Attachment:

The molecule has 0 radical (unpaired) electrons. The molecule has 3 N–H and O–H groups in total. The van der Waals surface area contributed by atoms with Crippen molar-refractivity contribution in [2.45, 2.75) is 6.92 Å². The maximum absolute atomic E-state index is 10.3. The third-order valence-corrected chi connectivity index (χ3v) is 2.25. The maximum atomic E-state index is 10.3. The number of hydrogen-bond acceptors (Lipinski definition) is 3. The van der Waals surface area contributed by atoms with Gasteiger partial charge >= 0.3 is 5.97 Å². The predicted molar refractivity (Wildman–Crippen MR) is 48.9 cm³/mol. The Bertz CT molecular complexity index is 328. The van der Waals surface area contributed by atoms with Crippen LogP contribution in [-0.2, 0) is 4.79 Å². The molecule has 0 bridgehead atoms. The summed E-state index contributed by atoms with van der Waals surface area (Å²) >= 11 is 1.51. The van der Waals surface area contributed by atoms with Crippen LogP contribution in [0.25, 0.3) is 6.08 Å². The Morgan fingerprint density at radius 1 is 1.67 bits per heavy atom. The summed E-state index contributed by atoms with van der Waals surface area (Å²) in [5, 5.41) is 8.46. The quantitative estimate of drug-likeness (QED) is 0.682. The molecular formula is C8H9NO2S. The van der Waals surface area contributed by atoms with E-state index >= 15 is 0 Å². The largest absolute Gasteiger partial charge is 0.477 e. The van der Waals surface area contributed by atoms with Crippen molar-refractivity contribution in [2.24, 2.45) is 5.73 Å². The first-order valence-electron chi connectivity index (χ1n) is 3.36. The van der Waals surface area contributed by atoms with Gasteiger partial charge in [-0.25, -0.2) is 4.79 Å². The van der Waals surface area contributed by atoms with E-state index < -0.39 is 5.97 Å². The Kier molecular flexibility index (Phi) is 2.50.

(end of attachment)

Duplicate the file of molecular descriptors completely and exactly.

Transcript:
The molecule has 0 radical (unpaired) electrons. The molecule has 3 N–H and O–H groups in total. The van der Waals surface area contributed by atoms with Crippen molar-refractivity contribution in [2.45, 2.75) is 6.92 Å². The maximum absolute atomic E-state index is 10.3. The third-order valence-corrected chi connectivity index (χ3v) is 2.25. The maximum atomic E-state index is 10.3. The number of hydrogen-bond acceptors (Lipinski definition) is 3. The van der Waals surface area contributed by atoms with Gasteiger partial charge >= 0.3 is 5.97 Å². The predicted molar refractivity (Wildman–Crippen MR) is 48.9 cm³/mol. The Bertz CT molecular complexity index is 328. The van der Waals surface area contributed by atoms with Crippen LogP contribution in [-0.2, 0) is 4.79 Å². The molecule has 0 bridgehead atoms. The summed E-state index contributed by atoms with van der Waals surface area (Å²) >= 11 is 1.51. The van der Waals surface area contributed by atoms with Crippen LogP contribution in [0.25, 0.3) is 6.08 Å². The Morgan fingerprint density at radius 1 is 1.67 bits per heavy atom. The summed E-state index contributed by atoms with van der Waals surface area (Å²) in [5, 5.41) is 8.46. The quantitative estimate of drug-likeness (QED) is 0.682. The molecular formula is C8H9NO2S. The van der Waals surface area contributed by atoms with E-state index >= 15 is 0 Å². The largest absolute Gasteiger partial charge is 0.477 e. The van der Waals surface area contributed by atoms with Crippen molar-refractivity contribution in [2.24, 2.45) is 5.73 Å². The first-order valence-electron chi connectivity index (χ1n) is 3.36. The van der Waals surface area contributed by atoms with Gasteiger partial charge in [-0.25, -0.2) is 4.79 Å². The van der Waals surface area contributed by atoms with E-state index < -0.39 is 5.97 Å². The Kier molecular flexibility index (Phi) is 2.50.